The advisory, compiled by League research attorney Rachel Carlson, said nobody who is unruly has a right to remain at a public meeting. "Free speech rights do not justify harassing, threatening, abusive or noisy conduct," she wrote.

Most angry confrontations grow from property disputes, said Steve King, city administrator in South St. Paul. For example, some residents bristle when they're told to mow tall grass or that they can't accumulate debris, he said.

"The anti-government sentiment is about as high as it can go," said King, who thinks concern over security and safety in public buildings began in earnest after the bombing of the Oklahoma City federal building in 1995. "You just have a sense that people are more prone to act on impulses."
In August, South St. Paul opened a remodeled City Hall and Police Department with significant security changes, King said. Front doors remain unlocked but card readers restrict access to offices, surveillance cameras keep watch, and structural changes in the jail area reduce the threat of inmates getting loose in City Hall.

"Every city has individuals that have kind of a running feud, if you will, or points of contention, and the sad thing is you never know when someone who might be a reasonable individual loses it," said King, who's also worked in Burnsville and Savage. "That's the tradeoff in democracy. If you want to have accessible public officials, there's a degree of risk that can go bad."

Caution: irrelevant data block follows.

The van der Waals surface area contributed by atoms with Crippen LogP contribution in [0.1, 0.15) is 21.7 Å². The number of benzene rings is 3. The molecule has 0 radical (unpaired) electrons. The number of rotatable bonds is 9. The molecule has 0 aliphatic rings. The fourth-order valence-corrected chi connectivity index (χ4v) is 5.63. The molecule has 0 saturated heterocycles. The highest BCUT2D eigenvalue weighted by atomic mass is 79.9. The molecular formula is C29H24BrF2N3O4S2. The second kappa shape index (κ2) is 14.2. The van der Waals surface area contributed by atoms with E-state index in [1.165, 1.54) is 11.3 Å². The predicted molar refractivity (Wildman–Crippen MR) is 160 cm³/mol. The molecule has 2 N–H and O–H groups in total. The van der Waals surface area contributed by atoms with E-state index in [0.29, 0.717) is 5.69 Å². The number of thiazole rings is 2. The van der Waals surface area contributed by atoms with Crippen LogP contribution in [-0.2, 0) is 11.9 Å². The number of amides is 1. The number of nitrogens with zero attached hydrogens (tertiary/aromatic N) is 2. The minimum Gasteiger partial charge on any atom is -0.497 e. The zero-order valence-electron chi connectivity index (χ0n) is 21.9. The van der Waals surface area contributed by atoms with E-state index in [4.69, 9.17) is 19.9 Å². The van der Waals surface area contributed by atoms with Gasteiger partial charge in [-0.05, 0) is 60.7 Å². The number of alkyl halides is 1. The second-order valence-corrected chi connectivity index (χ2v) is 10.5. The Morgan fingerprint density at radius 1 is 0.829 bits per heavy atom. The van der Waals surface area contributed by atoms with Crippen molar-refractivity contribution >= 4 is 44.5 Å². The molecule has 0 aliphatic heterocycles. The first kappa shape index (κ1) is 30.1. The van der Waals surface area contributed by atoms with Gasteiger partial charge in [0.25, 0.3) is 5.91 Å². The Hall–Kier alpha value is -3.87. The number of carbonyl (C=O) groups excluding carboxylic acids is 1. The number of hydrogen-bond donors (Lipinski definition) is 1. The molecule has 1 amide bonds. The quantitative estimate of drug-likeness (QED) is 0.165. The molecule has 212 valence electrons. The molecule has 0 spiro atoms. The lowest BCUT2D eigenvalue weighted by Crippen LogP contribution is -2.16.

Police officers have removed troublemakers from time to time at various City Council meetings in Minnesota, said Tom Grundhoefer, the League's general counsel. He said cities occasionally seek restraining orders against citizens who come to City Hall to "harass or annoy city staff or monopolize city staff on various issues."

The Hugo City Council will review security at its Tuesday meeting, said Ericson, who's also worked for city governments in Maplewood and Woodbury. The discussion in Hugo, he said, comes down to how much security is too much:

"When you're doing the work of the people in the council chambers you'd like to think you don't need a metal detector."

Kevin Giles • 651-298-1554

9:25 PM  
Blogger Bob said...

Hi All,

I have concerns for the city council and code enforcement officers here in Saint Paul.

It's a hazardous nasty job depriving citizens of their homes and it is only a matter of time as the odds go, before a half crazed nut case who is losing his home go's banana's on a city official.

It has happened in the past..

10:16 PM  
Anonymous Anonymous said...

This comment has been removed by a blog administrator.

11:37 PM  
Anonymous Anonymous said...

You'd better watch what you say on this one. You also need to know that anonymous is not anonymous. The carrier knows who you are and will turn that information over if this is viewed as a threat to someones safety.

10:05 AM  
Anonymous Anonymous said...

I'd like to see the inspectors brought to justice. It will be the Nurenberg trials all over again. Nazis who acted like sociopaths claiming "I was just following orders".

7:48 PM  
Anonymous Anonymous said...

This comment has been removed by a blog administrator.

7:17 AM